Picture this: A client comes to you seeking the 'pinnacle of optimum healthiness" that you can offer. You begin working on their exercise routine, you begin working on their diet, you begin working on their time management, and even their rest and relaxation routines. Suddenly your client's life looks a lot like your own and you applaud your efforts - there you go, optimum health.
"But I want to go and party and drink alcohol with my friends on the weekend", they retort.
" You shouldn't drink if you want optimum health…" is your reply.
"… and you shouldn't stay out too late so that your body can maintain optimum rest cycles…."
"… and you shouldn't surround yourself with long periods of loud noise lest it hurt your ears …"
"…and you certainly shouldn't go out for late night nachos after the party otherwise you'll ruin your dietary plan."
"Boy, you're absolutely, positively, no fun!" they exclaim.
We preach moderation is most of our guidelines particularly with food, but we know for those seeking optimum health, abstention is the best path.
At this point, I believe, "Personal Training" becomes truly personal. When we know our clients' desires well enough to understand when to leave well enough alone. Maybe they don't need a six pack and maybe it would be beneficial for them if we're not constantly shoving that reminder in their faces. Maybe being 10% body fat doesn't really fit well with their preferred lifestyle. Maybe they'd prefer a 70 year life full of friends and occasional hedonistic revelry rather than a 76 year life without.
In the end it is their life and although they have entrusted us with a significant role in it, it is not our place to tell them what they should want from it. We use our knowledge for guidance and teaching but leave the desire and preaching to their own subconscious.
These are just ponderings:
I don't do a whole lot of scientific studies now that I'm no longer in school, but I do make lots of little observational studies in my own head (and some on paper). Here's a new one:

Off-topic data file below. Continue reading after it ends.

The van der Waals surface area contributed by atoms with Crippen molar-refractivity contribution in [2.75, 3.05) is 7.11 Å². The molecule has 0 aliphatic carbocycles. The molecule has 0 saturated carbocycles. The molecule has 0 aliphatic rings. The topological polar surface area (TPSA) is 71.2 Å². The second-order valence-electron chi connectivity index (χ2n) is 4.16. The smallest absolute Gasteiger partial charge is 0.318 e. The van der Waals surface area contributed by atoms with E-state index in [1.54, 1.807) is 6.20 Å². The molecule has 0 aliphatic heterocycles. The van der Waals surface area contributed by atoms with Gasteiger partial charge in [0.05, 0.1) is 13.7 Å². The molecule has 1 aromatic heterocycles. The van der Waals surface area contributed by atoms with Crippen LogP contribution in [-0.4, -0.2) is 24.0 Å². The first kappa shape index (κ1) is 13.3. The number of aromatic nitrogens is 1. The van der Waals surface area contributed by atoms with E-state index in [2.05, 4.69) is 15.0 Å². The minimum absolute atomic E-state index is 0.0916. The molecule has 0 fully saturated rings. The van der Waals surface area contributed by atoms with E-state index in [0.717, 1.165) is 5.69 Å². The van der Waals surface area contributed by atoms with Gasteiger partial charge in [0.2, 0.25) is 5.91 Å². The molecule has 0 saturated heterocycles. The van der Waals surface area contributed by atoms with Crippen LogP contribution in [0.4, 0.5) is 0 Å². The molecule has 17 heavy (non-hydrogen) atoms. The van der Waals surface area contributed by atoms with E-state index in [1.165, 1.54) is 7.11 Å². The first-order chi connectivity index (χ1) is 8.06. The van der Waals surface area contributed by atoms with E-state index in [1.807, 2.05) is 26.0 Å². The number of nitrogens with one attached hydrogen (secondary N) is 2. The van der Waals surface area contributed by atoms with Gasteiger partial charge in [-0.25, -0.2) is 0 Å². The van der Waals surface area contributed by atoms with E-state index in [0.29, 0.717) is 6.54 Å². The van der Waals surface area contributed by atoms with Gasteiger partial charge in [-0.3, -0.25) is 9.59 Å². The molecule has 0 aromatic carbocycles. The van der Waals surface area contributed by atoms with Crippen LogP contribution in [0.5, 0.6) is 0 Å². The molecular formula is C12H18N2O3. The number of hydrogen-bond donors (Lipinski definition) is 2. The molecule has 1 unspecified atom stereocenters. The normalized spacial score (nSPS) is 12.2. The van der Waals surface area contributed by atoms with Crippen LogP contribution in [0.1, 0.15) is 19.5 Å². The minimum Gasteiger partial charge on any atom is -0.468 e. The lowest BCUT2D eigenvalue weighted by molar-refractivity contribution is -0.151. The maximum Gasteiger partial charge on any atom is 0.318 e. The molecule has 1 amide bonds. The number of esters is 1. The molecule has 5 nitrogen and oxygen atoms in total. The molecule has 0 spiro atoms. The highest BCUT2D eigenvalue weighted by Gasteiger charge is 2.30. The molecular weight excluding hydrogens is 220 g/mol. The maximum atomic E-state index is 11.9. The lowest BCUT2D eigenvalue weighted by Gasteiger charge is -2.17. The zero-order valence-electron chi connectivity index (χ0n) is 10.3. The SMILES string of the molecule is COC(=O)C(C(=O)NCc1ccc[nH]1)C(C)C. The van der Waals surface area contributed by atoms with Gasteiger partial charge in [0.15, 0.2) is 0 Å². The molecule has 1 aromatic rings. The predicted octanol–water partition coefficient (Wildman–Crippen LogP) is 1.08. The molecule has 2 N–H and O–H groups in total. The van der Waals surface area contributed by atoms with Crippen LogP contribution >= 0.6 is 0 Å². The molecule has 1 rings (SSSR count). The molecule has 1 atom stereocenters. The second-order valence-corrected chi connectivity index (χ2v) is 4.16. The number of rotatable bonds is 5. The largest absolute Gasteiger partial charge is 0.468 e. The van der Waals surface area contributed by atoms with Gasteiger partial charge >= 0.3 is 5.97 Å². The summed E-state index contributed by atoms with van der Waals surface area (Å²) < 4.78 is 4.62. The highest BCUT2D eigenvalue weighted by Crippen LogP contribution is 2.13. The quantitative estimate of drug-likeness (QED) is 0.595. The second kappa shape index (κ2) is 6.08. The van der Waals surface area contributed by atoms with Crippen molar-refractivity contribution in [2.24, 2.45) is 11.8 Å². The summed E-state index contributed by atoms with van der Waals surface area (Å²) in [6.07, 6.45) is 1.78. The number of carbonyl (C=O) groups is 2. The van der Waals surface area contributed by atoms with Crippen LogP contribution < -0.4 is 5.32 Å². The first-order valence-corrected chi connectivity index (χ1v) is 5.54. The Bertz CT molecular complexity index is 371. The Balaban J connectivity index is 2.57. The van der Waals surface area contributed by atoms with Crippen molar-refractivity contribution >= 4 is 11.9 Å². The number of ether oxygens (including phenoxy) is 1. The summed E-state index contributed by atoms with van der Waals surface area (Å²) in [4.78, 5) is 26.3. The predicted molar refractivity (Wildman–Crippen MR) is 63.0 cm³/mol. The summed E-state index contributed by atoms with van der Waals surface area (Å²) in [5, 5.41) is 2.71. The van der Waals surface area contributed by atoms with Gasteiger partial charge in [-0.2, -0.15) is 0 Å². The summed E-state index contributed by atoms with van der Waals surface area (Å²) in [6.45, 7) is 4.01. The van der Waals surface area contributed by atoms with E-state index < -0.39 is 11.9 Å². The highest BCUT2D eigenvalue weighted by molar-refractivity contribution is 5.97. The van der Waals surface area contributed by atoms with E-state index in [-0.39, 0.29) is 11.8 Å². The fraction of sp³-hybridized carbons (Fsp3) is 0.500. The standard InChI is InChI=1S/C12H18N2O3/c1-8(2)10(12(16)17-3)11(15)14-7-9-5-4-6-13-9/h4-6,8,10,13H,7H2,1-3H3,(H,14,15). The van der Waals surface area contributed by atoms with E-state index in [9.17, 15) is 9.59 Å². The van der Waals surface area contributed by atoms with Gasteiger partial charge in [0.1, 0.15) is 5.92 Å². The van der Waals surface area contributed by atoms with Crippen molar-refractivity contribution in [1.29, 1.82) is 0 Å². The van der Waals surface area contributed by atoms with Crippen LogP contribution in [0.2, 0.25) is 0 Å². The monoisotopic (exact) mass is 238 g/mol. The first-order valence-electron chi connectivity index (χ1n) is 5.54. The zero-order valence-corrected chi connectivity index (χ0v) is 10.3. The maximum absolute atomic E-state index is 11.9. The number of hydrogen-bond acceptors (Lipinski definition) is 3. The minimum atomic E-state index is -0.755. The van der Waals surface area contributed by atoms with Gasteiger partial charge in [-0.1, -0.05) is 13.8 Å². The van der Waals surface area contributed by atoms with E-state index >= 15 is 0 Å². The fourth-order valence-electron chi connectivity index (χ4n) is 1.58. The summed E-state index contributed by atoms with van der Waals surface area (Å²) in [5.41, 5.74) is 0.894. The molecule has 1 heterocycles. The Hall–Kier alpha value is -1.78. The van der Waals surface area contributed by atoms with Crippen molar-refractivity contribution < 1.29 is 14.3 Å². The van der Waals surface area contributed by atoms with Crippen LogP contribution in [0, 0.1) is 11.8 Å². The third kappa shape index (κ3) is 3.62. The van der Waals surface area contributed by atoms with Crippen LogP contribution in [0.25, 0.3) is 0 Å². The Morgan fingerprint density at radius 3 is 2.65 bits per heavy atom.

No matter what your opinion of "Global Warming" phenomenon, does it seem like people are becoming more and more affected by the weather?
Recently I've noticed that an inordinately large number of people have similar problems - from "the blues", to allergies, to a sore neck from sleeping funny - all around the same time.
For several years I've made this connection between odd weather and odd personal habits but the phenomenon seems to be getting more prevalent.
I'm not in to excuses in any form but the next time your client comes in complaining because he or she just "doesn't have it", check and see if there is a storm front coming in or a new season on the way. Chances are, you'll hear a lot of that same complaint in short order I bet.
In the end of course, we never wanna blame something uncontrollable like the weather - you just have to "live above, live beyond" it!
Getting proper nutrients into yourself and your family is becomming a monumental tidal wave of poor health and not that many people even see it coming. Nutrition, or lack thereof, has been correlated (no actual causality mind you - science can rarely prove causal relationships) between poor nutrition and hundreds of health problems including many that were previously thought to be exclusively genetic.
Poor nutrition can be the culprit for obesity, scurvy, malaria, rickets, anemia, osteoporosis and other well known connections as well as new findings connecting nutrition to autism, allergies, asthma, depression, ADHD, and even a variety of cancers. With all this in mind, it's hard to believe that people still give such little attention to their health (why would anyone ever eat such low nutrient and damaging food as a fast food cheeseburger?) but they do.
The difficulty with all this nutrition talk is two-fold. First, in our fast-paced, take-the-easy-road society, it is often more expensive, more time consuming, and requires more effort to seek and prepare truly nutrient rich foods on a daily basis. Some restaurants may claim that they offer high quality nutrients in their ingredients, but you can bet they don't unless their prices reflect the higher cost of naturally grown and stored foods.